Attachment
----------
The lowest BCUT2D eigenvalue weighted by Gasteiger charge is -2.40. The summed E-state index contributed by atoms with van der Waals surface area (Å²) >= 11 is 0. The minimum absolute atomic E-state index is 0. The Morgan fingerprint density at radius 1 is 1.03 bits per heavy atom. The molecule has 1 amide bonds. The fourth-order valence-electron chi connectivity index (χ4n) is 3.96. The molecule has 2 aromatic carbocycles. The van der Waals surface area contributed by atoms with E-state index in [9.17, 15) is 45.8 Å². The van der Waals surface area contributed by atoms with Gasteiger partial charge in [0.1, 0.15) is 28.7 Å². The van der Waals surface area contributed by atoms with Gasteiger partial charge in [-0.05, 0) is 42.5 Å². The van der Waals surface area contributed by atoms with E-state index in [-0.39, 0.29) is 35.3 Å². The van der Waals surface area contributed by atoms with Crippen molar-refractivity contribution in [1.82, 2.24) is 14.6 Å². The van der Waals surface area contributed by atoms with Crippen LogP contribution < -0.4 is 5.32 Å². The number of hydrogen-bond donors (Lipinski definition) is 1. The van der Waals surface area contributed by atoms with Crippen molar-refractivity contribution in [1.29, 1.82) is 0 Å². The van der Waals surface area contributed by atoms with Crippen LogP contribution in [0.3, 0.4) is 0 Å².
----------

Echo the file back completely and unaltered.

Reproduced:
The lowest BCUT2D eigenvalue weighted by Gasteiger charge is -2.40. The summed E-state index contributed by atoms with van der Waals surface area (Å²) >= 11 is 0. The minimum absolute atomic E-state index is 0. The Morgan fingerprint density at radius 1 is 1.03 bits per heavy atom. The molecule has 1 amide bonds. The fourth-order valence-electron chi connectivity index (χ4n) is 3.96. The molecule has 2 aromatic carbocycles. The van der Waals surface area contributed by atoms with E-state index in [9.17, 15) is 45.8 Å². The van der Waals surface area contributed by atoms with Gasteiger partial charge in [0.1, 0.15) is 28.7 Å². The van der Waals surface area contributed by atoms with Gasteiger partial charge in [-0.05, 0) is 42.5 Å². The van der Waals surface area contributed by atoms with E-state index in [-0.39, 0.29) is 35.3 Å². The van der Waals surface area contributed by atoms with Crippen molar-refractivity contribution in [1.82, 2.24) is 14.6 Å². The van der Waals surface area contributed by atoms with Crippen LogP contribution < -0.4 is 5.32 Å². The number of hydrogen-bond donors (Lipinski definition) is 1. The van der Waals surface area contributed by atoms with Crippen molar-refractivity contribution in [1.29, 1.82) is 0 Å². The van der Waals surface area contributed by atoms with Crippen LogP contribution in [0.3, 0.4) is 0 Å².